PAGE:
Delpit argues that this can have negative consequences. She says, “When a significant difference exists between the students’ culture and the school’s culture, teachers can easily misread student’s aptitudes, intent, or abilities as a result of the difference in styles of language use and interactional patterns (p. 167).” For example, research reveals that non-white students are disproportionately represented in special education, with studies showing that black students are more likely than white students to be labeled as “learning disabled,” and more likely to be found to have an emotional or behavioral disorder. Many people attribute these problematic representations to the disconnect that black students experience between their home and school culture, leading to behaviors that white teachers easily mislabel as deficiencies.

A friend told me a story of a Christian high school that had recently implemented a program to reach out to disadvantaged populations. As a result, they experienced an influx of about twenty new black males into their predominately white student population. After the first semester, my friend lamented, all twenty of those black male students were failing every single class in which they were enrolled. Something is wrong with that picture, and it is not with the failing students. What hidden curriculum prevented so many non-white students from succeeding, and what can be done about it?



We hear a lot of talk today about multiculturalism in the classroom. Schools are slowly starting to realize that too much of the curriculum comes from (or is centered around) “dead white men.” But critics suggest that our efforts to be more multicultural still have a long way to go. Tim Wise, in his book White Like Me, makes this observation:

“Multiculturalism, in most instances, is something that feels thrown together as an afterthought. Mainstream multicultural efforts are there for two reasons: either for prettiness or for a cover-up. When it comes to the way in which non-white folks and cultures are presented and discussed in class, the typical arrangement tends to reduce them to ‘food, fabric, and festival.’ But learning what exoticized ‘others’ wear, eat, and how they celebrate, hardly alters the fundamental dynamics at work in the schools—dynamics that continue to favor the dominant group by making that group’s story the centerpiece of everything that one studies, and everything about which one is supposed to know, in order to be deemed educated (p. 19-20).”

This certainly speaks to the curriculum that I encountered growing up in the Christian schools, though it was years before I became aware of it. But it is a scathing indictment and one that is difficult to swallow by well-meaning, overworked teachers who genuinely love their students and want what is best for them. Lisa Delpit points out that the solution is not necessarily to try to create a perfect “culturally matched” learning situation for each ethnic group (p. 167). Certainly Christian schools, and most other schools for that matter, lack the resources and time to make that tall order a reality. Recognition, Delpit and many others argue, is the first step towards making a change. Christian schoolteachers must recognize the challenges we face and the structures we must navigate—structures that may be subtly and explicitly privileging one racial group over another, structures that are preventing our schools from reflecting the kingdom of God. And there are things we can do.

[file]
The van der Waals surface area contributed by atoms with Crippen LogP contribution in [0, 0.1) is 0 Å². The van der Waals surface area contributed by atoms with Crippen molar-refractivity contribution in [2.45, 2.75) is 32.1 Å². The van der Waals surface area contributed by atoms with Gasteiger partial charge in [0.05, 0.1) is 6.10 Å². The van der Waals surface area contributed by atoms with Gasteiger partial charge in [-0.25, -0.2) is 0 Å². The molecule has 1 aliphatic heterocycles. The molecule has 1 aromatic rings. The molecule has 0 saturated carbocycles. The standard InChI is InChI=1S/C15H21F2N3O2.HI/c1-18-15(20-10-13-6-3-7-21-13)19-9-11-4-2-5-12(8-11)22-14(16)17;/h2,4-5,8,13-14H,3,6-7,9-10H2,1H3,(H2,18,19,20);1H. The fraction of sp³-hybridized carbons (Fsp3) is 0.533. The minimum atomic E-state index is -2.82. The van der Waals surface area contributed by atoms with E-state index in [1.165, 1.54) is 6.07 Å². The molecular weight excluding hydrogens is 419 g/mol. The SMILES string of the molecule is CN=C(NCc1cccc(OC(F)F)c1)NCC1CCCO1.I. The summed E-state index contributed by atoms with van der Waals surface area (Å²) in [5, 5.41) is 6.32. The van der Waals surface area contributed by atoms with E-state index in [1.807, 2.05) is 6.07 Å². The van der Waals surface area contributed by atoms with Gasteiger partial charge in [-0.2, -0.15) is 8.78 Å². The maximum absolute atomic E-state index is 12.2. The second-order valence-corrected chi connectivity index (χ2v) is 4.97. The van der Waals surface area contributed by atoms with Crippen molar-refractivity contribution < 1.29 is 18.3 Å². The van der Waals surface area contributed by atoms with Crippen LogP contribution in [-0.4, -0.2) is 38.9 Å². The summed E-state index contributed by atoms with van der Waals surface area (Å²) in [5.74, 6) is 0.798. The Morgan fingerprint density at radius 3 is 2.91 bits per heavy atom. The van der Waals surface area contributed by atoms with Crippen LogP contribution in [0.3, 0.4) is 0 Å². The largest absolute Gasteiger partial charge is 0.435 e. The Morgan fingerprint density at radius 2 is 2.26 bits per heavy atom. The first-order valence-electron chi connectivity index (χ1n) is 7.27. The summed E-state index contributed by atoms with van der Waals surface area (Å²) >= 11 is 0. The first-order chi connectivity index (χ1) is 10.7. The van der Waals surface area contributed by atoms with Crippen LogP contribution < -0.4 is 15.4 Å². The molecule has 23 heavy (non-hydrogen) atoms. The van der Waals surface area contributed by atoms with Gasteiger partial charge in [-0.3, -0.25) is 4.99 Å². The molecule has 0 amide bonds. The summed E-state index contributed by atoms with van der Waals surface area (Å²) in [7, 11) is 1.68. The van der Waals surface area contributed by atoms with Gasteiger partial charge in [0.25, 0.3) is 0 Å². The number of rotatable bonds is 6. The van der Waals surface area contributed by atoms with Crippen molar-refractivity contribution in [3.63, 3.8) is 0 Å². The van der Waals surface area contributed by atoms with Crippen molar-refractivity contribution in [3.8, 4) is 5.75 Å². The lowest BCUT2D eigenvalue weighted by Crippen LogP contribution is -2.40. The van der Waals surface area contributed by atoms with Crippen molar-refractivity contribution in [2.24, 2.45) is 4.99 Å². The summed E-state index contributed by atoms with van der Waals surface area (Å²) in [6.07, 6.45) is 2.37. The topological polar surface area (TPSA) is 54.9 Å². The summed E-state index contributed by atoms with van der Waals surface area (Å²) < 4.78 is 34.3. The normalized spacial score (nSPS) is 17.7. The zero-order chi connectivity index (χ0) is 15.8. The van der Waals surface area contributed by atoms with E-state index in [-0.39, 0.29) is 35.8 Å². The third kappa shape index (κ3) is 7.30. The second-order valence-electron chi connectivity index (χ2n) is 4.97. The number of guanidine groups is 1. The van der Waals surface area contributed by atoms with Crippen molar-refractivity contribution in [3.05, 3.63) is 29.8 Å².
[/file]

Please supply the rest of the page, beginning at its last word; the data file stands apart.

What We Can Do

First, I believe that all Christian schoolteachers, administrators, and staff should be required to read the authors I have cited in this article if they haven’t already. White teachers must come to terms with their own privilege before they can begin to unpack it in the classroom.

Second, Christian schools must carefully examine their curriculum to see how it privileges the white European version of history and reality over other cultures. I have been in multiple meetings with non-white parents who have asked me how my school incorporates texts and material from minority voices. I had to admit I could only speak for my own curriculum and that it was unfortunately very lacking in representing other voices. I also had to appreciate how difficult those questions must have been for them to ask and how clearly those encounters revealed the reality of white privilege. After all, I am sure that no teachers have ever received the same question from white parents about the inclusion of white voices in the classroom.

Third, Christian schools should take a close look at the images hanging up around their school. Do the posters, books, pictures, and promotional materials reflect the diversity of God’s kingdom? What about the images of Jesus in your school? Is he portrayed with pale skin and light hair? Not only are those images of Jesus historically and scientifically inaccurate, but they send a strong message to non-white visitors about the God that we worship.

Finally, Christian schools should be places that celebrate diversity and service. For example, what did your school do to honor Martin Luther King Jr. Day? How about Black History Month? It occurred to me this fall that my school did nothing to acknowledge World AIDS Day. Aside from that being an important cause that Christians should be working to help alleviate, AIDS is also a disease that disproportionately affects the black community in North America and the world. Christian schools should seize every opportunity we have to point out issues of injustice and inequality as well as celebrate and acknowledge the important gifts that people of all races, cultures, and ethnicities.

Works Cited

  • Delpit, Lisa. Other People’s Children: Cultural Conflict in the Classroom (New York: The New Press, 2006).
  • McIntosh, Peggy. “White Privilege: Unpacking the Invisible Knapsack.” In Paula Rothenberg (ed.), Race, Class, and Gender in the United States, 8th ed. (New York: Worth Publishers, 2010): 172–77.
  • Wise, Tim. White Like Me: Reflections on Race from a Privileged Son. (Brooklyn: Soft Skull Press, 2008).